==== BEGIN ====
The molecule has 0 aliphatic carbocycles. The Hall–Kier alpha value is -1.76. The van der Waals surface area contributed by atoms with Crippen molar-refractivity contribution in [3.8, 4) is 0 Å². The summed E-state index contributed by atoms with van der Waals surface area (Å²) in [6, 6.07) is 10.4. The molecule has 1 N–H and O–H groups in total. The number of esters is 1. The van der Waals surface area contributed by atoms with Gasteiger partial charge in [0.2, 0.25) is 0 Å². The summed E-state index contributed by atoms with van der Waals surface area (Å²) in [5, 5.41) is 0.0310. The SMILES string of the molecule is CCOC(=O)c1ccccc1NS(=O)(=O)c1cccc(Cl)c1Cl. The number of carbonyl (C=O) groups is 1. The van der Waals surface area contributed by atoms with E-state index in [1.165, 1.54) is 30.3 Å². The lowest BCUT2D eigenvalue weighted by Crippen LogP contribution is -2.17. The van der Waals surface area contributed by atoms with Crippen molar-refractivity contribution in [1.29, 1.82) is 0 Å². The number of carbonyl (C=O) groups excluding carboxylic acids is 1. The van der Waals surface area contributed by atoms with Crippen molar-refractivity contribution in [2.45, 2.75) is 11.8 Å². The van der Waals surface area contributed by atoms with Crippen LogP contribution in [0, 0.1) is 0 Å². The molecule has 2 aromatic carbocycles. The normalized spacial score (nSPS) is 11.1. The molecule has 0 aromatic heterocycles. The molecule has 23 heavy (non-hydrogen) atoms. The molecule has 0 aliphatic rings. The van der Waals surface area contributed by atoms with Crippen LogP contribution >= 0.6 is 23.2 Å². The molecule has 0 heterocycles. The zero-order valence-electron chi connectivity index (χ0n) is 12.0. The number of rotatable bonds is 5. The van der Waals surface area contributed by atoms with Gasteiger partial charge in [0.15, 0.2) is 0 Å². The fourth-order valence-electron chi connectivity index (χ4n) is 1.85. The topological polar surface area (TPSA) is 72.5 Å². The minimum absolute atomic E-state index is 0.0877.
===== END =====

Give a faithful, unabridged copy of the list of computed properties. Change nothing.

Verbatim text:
The molecule has 0 aliphatic carbocycles. The Hall–Kier alpha value is -1.76. The van der Waals surface area contributed by atoms with Crippen molar-refractivity contribution in [3.8, 4) is 0 Å². The summed E-state index contributed by atoms with van der Waals surface area (Å²) in [6, 6.07) is 10.4. The molecule has 1 N–H and O–H groups in total. The number of esters is 1. The van der Waals surface area contributed by atoms with Gasteiger partial charge in [0.2, 0.25) is 0 Å². The summed E-state index contributed by atoms with van der Waals surface area (Å²) in [5, 5.41) is 0.0310. The SMILES string of the molecule is CCOC(=O)c1ccccc1NS(=O)(=O)c1cccc(Cl)c1Cl. The number of carbonyl (C=O) groups is 1. The van der Waals surface area contributed by atoms with E-state index in [1.165, 1.54) is 30.3 Å². The lowest BCUT2D eigenvalue weighted by Crippen LogP contribution is -2.17. The van der Waals surface area contributed by atoms with Crippen molar-refractivity contribution in [1.29, 1.82) is 0 Å². The number of carbonyl (C=O) groups excluding carboxylic acids is 1. The van der Waals surface area contributed by atoms with Crippen molar-refractivity contribution in [2.45, 2.75) is 11.8 Å². The van der Waals surface area contributed by atoms with Crippen LogP contribution in [0, 0.1) is 0 Å². The molecule has 2 aromatic carbocycles. The normalized spacial score (nSPS) is 11.1. The molecule has 0 aromatic heterocycles. The molecule has 23 heavy (non-hydrogen) atoms. The molecule has 0 aliphatic rings. The van der Waals surface area contributed by atoms with Crippen LogP contribution >= 0.6 is 23.2 Å². The molecule has 0 heterocycles. The zero-order valence-electron chi connectivity index (χ0n) is 12.0. The number of rotatable bonds is 5. The van der Waals surface area contributed by atoms with Gasteiger partial charge in [0.15, 0.2) is 0 Å². The fourth-order valence-electron chi connectivity index (χ4n) is 1.85. The topological polar surface area (TPSA) is 72.5 Å². The minimum absolute atomic E-state index is 0.0877.